MEXICO CITY (Reuters) - They did not speak the same language and were not even in the same room. But the presidents of Mexico and the United States quickly found common ground in a virtual “meeting” on Monday, in the form of the Virgin of Guadalupe.
Mexico’s patron saint is one of the most beloved symbols of national identity in a country where most people share U.S. President Joe Biden’s Roman Catholic faith.
Biden, the second Catholic U.S. president, opened his remarks noting that he had “paid respects” to the Virgin of Guadalupe on trips to Mexico, and wore a rosary from her namesake basilica that belonged to his late son.
“As a matter of fact, I still have my rosary beads that my son was wearing when he passed,” Biden said, lifting his wrist to show them.
Beau Biden died of brain cancer at age 46 in 2015 - one of several family tragedies that have touched the president’s life, and that he often weaves into emotional public speeches.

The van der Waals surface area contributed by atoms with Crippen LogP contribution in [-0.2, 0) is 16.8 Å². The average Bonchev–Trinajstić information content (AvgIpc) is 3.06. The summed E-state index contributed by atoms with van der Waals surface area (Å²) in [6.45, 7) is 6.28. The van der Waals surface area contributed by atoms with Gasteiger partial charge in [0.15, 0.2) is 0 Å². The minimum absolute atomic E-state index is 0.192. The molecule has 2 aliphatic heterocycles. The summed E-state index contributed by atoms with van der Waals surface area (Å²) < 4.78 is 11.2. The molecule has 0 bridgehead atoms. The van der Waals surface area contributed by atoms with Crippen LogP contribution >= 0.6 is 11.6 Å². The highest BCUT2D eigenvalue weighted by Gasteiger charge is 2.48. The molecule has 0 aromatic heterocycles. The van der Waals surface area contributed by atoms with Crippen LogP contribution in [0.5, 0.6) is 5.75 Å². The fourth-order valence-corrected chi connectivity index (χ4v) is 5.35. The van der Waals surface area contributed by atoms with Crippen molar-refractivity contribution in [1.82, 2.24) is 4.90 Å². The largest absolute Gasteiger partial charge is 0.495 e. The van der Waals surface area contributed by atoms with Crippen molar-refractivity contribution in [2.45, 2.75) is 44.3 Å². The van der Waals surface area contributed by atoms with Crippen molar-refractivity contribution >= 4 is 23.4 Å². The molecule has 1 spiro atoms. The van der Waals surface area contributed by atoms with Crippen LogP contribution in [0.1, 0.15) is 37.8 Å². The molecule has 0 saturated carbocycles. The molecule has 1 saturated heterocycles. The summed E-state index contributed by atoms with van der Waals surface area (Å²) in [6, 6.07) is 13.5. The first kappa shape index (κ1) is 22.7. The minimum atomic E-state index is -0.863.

Mexican President Andres Manuel Lopez Obrador on Tuesday praised Biden’s openness in the video conference.
“From the outset, this confession that he wears a rosary, the mention of the Virgin of Guadalupe,” Lopez Obrador told a regular news conference. “I mean, he didn’t come off as a cardboard politician, rigid, but rather as a man of feeling.”
The Mexican bishops’ conference hailed Biden’s “devotion” to the Lady of Guadalupe, a Virgin Mary figure who, according to legend, appeared to an Aztec man in 1531 a decade after the Spanish conquest of Mexico.
Traditional imagery of the Virgin of Guadalupe, in which she wears a blue robe flecked with golden stars, is a common sight in churches and shrines throughout Mexico and is widely referenced in pop culture.
“We are proud that the Virgin of Guadalupe is so loved and appreciated everywhere beyond languages, cultures and traditions,” the conference said in a statement.
Reporting by Daina Beth Solomon; Editing by Stephen Coates
Our Standards: The Thomson Reuters Trust Principles.